The Marines want a faster, more stable way to get combatant divers moving through the water on autopilot.
Marine Corps Systems Command officials recently posted a request for information from industry to enhance their existing diver propulsion device.
The Corps wants the changes to increase performance of the device, which has been in the Marine Corps' inventory since 2005.
The old gear required modifications as recently as two years ago due to problems Marine divers were seeing when they tried to use the system. Most Marines with combatant diver certification are either in the Marine Corps Forces Special Operations Command or amphibious reconnaissance communities.
But manpower concerns are not the only issues facing the Corps’ elite and storied recon units.
“A lot of Marines don’t use it because it doesn’t perform the way they want it to,” at the time said Jake Feeney, lead engineer for boat and dive equipment for the Reconnaissance and Amphibious Raids Team at MARCORSYSCOMM.
“By putting the upgrades out there and saying, ‘This isn’t the DPD you’re used to; this is something better,’ we’ll hopefully get them back to using it and training on it," Feeney said in the release.
The team tested an upgraded version of the DPD with a brushless motor and new bow plane configuration in 2016 to improve on stability problems divers reported when changing depth or direction.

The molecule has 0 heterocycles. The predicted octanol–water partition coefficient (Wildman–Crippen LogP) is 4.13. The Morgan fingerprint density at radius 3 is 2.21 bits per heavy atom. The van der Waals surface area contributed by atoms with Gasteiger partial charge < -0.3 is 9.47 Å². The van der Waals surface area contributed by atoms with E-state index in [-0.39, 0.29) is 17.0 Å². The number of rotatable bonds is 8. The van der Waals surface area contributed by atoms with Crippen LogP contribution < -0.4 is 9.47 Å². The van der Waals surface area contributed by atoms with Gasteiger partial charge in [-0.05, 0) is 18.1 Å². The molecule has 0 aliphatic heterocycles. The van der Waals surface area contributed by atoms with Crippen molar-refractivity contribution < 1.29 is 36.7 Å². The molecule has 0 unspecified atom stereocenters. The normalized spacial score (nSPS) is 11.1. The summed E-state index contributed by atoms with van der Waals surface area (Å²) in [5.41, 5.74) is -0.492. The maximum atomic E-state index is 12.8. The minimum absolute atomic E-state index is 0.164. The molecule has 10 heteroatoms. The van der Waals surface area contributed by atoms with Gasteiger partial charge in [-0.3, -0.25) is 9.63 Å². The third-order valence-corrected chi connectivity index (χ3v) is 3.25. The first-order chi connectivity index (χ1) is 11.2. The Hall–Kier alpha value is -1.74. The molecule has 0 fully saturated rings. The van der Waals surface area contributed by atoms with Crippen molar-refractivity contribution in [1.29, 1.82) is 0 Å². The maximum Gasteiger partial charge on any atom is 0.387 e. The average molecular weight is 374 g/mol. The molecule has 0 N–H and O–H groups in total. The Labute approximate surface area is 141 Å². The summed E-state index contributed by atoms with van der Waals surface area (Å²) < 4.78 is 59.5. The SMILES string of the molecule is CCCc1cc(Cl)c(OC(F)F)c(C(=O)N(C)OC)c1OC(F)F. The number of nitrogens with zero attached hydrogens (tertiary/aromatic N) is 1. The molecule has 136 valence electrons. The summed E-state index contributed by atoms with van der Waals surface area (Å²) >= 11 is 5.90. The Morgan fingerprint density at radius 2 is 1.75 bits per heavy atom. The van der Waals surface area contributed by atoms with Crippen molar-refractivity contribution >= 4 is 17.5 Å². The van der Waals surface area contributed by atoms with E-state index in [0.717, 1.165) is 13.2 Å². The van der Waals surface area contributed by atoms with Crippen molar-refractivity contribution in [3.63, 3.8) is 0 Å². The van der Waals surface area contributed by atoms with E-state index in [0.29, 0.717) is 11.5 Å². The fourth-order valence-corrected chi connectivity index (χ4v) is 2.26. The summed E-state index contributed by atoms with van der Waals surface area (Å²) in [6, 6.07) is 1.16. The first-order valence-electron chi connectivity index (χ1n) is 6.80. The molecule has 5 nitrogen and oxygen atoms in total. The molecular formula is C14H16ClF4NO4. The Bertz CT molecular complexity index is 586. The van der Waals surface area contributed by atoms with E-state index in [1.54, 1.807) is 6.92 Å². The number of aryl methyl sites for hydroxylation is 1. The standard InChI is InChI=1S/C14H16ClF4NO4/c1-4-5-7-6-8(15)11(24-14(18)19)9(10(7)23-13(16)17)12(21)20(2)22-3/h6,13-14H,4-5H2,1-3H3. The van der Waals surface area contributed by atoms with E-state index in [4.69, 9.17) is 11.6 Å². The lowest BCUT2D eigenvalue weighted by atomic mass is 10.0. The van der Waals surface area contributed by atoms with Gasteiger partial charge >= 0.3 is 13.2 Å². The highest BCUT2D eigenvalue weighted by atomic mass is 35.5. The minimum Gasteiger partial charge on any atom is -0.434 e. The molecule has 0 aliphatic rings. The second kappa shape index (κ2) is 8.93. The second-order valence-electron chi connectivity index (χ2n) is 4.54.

The posting for the enhanced DPD or E-DPD has specific requirements for weight, speed and operability.
As with current configurations, it must carry two divers in SCUBA gear with two, 100-pound rucks.
It has to run a minimum distance of 5 nautical miles with 180 minutes while carrying a 700-pound payload.
The system needs to weigh no more than 275 pounds and be rugged enough to drop from a helicopter for helocast operations, which drop from about 10 feet altitude at 10 knots speed.
It should emit no bubbles within five minutes of submersion.
They also want the E-DPD to be capable of autonomous navigation. That way the diver can plug in preset waypoints and the system will control depth and heading, but the operator can still turn the autonomous features on and off manually.
The autonomous operation feature must include obstacle avoidance.
It’s not a complete overhaul, though. Officials still want the enhanced version to fit within the current device’s shell and use the Brentronic battery that’s used with the existing system.
Marines expect to buy between 20 and 115 of the E-DPDs over the course of the contract. They want the information by November 30.